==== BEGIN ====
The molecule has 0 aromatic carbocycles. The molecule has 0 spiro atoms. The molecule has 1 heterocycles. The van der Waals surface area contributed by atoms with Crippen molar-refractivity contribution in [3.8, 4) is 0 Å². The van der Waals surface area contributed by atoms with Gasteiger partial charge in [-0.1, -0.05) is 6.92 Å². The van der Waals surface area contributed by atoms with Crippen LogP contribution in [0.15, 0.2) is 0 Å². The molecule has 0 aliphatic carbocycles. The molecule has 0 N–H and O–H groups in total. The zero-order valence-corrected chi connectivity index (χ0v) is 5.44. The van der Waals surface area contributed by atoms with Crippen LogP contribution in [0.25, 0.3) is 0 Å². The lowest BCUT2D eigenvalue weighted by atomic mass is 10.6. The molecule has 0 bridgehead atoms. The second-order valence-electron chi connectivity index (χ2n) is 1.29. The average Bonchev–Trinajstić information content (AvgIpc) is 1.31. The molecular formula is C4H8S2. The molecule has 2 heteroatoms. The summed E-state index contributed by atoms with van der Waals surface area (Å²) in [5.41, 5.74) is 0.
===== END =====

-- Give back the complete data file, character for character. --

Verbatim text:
The molecule has 0 aromatic carbocycles. The molecule has 0 spiro atoms. The molecule has 1 heterocycles. The van der Waals surface area contributed by atoms with Crippen molar-refractivity contribution in [3.8, 4) is 0 Å². The van der Waals surface area contributed by atoms with Gasteiger partial charge in [-0.1, -0.05) is 6.92 Å². The van der Waals surface area contributed by atoms with Crippen LogP contribution in [0.15, 0.2) is 0 Å². The molecule has 0 aliphatic carbocycles. The molecule has 0 N–H and O–H groups in total. The zero-order valence-corrected chi connectivity index (χ0v) is 5.44. The van der Waals surface area contributed by atoms with Crippen LogP contribution in [0.25, 0.3) is 0 Å². The lowest BCUT2D eigenvalue weighted by atomic mass is 10.6. The molecule has 0 bridgehead atoms. The second-order valence-electron chi connectivity index (χ2n) is 1.29. The average Bonchev–Trinajstić information content (AvgIpc) is 1.31. The molecular formula is C4H8S2. The molecule has 2 heteroatoms. The summed E-state index contributed by atoms with van der Waals surface area (Å²) in [5.41, 5.74) is 0.